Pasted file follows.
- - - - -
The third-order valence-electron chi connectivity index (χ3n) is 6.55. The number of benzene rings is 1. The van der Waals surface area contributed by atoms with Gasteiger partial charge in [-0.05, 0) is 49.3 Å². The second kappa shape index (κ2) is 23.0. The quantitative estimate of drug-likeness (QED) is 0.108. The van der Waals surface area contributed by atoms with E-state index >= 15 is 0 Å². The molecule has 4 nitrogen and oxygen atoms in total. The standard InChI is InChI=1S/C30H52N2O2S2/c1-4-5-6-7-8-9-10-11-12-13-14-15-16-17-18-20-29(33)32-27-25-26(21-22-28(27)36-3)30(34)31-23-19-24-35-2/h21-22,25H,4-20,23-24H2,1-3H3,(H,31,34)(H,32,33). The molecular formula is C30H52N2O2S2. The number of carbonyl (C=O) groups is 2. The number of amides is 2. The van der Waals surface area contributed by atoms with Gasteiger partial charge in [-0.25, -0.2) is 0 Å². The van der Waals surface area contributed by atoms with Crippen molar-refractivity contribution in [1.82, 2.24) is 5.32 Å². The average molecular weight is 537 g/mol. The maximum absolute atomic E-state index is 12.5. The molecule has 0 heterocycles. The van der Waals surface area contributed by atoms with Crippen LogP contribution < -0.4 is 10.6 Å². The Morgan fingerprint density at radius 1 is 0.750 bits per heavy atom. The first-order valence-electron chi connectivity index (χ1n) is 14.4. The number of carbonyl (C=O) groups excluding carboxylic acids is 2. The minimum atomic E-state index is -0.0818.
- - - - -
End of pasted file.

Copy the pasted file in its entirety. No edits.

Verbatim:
The third-order valence-electron chi connectivity index (χ3n) is 6.55. The number of benzene rings is 1. The van der Waals surface area contributed by atoms with Gasteiger partial charge in [-0.05, 0) is 49.3 Å². The second kappa shape index (κ2) is 23.0. The quantitative estimate of drug-likeness (QED) is 0.108. The van der Waals surface area contributed by atoms with E-state index >= 15 is 0 Å². The molecule has 4 nitrogen and oxygen atoms in total. The standard InChI is InChI=1S/C30H52N2O2S2/c1-4-5-6-7-8-9-10-11-12-13-14-15-16-17-18-20-29(33)32-27-25-26(21-22-28(27)36-3)30(34)31-23-19-24-35-2/h21-22,25H,4-20,23-24H2,1-3H3,(H,31,34)(H,32,33). The molecular formula is C30H52N2O2S2. The number of carbonyl (C=O) groups is 2. The number of amides is 2. The van der Waals surface area contributed by atoms with Gasteiger partial charge in [-0.25, -0.2) is 0 Å². The van der Waals surface area contributed by atoms with Crippen molar-refractivity contribution in [1.82, 2.24) is 5.32 Å². The average molecular weight is 537 g/mol. The maximum absolute atomic E-state index is 12.5. The molecule has 0 heterocycles. The van der Waals surface area contributed by atoms with Crippen LogP contribution < -0.4 is 10.6 Å². The Morgan fingerprint density at radius 1 is 0.750 bits per heavy atom. The first-order valence-electron chi connectivity index (χ1n) is 14.4. The number of carbonyl (C=O) groups excluding carboxylic acids is 2. The minimum atomic E-state index is -0.0818.